The Fundamentals of Pizza & Faith

We talk a whole lot about the Faith. 7 out of 10 people have a blog and 6 of them have a book coming out. And I’m glad there’s so much truth being taught out there (Because there’s also a lot of crap). But it’s often just chunks of the whole. One person talks a lot about this chunk of theology and another is hung up on the other. But we might never get a framework by which to accept or reject someone’s assertions.

And, let’s face it, a lot of us have never read the bible cover-to-cover. (I recall a deacon’s wife–who was never afraid to give her opinion–saying that she thought she’d finally get to reading the bible after she retired, but she still hadn’t…) ¯\_(ツ)_/¯ But it’s important to know the entire framework rather than just random theology. It’s like someone giving someone from a distant land a pizza roll to explain to them what pizza is. It suggests something vaguely pizza-like, but out of context, it probably doesn’t do much to make pizza understandable. That can be dangerous, and confusing. And while I don’t claim to be a theologian, or think that I can sum up the entirety of Scripture in one blog post, I’m going to try and give you a brief summary of the entire story. Mainly because I wish someone had done this for me, and I don’t think we do this enough.

Here goes:

The Law of God was a set of rules God gave the Jewish people as a stern guardian against sin because they didn’t yet have the Spirit of God dwelling in them to guide them into all truth (Gal 3:24). Even back then, keeping the Law didn’t save them, faith looking forward to the promised Messiah (Jesus) did (Rom. 4:2; Gal. 3:6).

If any Law could have made us alive, that’s how God would have done it (Gal 3:21). But that was impossible for any of us. Because not one of us is perfect (Rom. 3:10).

Without the promise of Jesus, the Chosen People of God would have been hopeless and so would we. Our only choice would have been accepting our damnation, or living in denial. But, because of God’s great love for us, he deigned to become a man, and through the sacrifice of His only Son, Jesus, died in our place, and was resurrected to life, defeating death.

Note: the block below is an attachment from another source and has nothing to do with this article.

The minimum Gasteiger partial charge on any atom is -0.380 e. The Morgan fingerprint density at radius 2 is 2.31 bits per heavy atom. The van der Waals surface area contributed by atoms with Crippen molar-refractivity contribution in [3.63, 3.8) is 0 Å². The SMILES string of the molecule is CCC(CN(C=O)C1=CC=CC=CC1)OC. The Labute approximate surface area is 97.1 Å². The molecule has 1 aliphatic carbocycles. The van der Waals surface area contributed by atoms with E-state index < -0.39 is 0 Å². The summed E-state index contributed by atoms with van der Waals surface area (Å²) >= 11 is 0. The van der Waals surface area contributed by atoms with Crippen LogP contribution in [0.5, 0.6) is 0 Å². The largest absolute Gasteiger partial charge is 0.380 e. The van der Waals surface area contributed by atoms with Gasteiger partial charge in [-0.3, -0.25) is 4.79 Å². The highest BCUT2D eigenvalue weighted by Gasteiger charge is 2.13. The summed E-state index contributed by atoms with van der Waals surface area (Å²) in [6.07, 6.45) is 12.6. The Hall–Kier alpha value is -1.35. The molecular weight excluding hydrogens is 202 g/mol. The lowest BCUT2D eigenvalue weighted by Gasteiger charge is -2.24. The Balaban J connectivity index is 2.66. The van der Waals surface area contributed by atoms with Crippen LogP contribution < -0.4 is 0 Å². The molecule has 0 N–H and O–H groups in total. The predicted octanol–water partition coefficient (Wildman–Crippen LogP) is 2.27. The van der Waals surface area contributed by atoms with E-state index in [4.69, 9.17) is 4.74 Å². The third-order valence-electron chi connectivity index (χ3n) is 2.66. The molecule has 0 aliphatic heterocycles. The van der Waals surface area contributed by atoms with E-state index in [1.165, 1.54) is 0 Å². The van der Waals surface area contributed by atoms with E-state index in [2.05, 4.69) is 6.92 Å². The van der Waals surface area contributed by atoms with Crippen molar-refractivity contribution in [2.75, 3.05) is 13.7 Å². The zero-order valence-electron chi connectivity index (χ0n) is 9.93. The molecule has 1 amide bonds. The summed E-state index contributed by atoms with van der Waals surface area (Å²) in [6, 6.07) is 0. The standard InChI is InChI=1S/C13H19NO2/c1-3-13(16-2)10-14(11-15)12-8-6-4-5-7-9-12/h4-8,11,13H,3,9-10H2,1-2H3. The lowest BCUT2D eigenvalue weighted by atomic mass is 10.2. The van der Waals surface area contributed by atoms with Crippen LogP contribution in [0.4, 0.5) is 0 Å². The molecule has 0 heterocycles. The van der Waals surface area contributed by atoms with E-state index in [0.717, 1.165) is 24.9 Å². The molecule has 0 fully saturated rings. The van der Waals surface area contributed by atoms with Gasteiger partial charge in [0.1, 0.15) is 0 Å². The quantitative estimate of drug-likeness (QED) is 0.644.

The Law fulfilled on our behalf, its work done, was done away with as a way to righteousness (Gal. 5:18). Even submitting oneself to being under a small portion of the Law (as a means to getting or keeping salvation) obligates you to the entire Law (Gal. 5:2-4; James 2:10).

Jesus took all of our sin on himself, and gave us his righteousness.

Now, we are led by the Spirit. (John 14:26; Romans 8:9; Gal 5:16; Gal. 5:18; Romans 8:14; and dozens of other verses). The Spirit of God inside of us, changes us (Gal 5:22-23), growing us in love, from which all goodness flows, and empowers us to act on God’s will.

The Old Testament Law was do or die. After Christ, It is Finished. You have been made righteous in the eyes of God if you put your faith in Jesus. That means that our rule-keeping doesn’t earn us God’s love. It has been made a gift to us. God still hates sin–it destroys his children’s lives, and pulls our hearts away from Him, the Source of life. But God’s anger towards the sinner was poured out on Jesus at the Cross. When God looks at the imperfect believer, all He sees is Jesus’ perfection.

It really will make a difference in our lives if we “learn what this means: I desire love, not sacrifice” (Mt 9:13). Our mindless rule-keeping means nothing without love (1 Cor. 13). The imperatives we see in the New Testament aren’t then a new law based on fear and guilt (not a new law at all). The Law, while perfect and beautiful, couldn’t accomplish getting us to God. The commands in the New Testament make visible God’s desires for us. They show us the best way to live. They are, in fact, what living in the fruit of the Spirit looks like.

So, when we are called to strive and fight against our flesh to act in the ways that please God, understand that we don’t fight for something we don’t deeply desire and believe in. We aren’t fighting because we’re afraid for our eternal destiny; we aren’t fighting to earn God’s favor and love. We fight in response to a God so loving “the world that he gave his one and only Son, that whoever believes in him will not perish, but have eternal life” (Jn 3:16). We are reacting out of love, because he first loved us.


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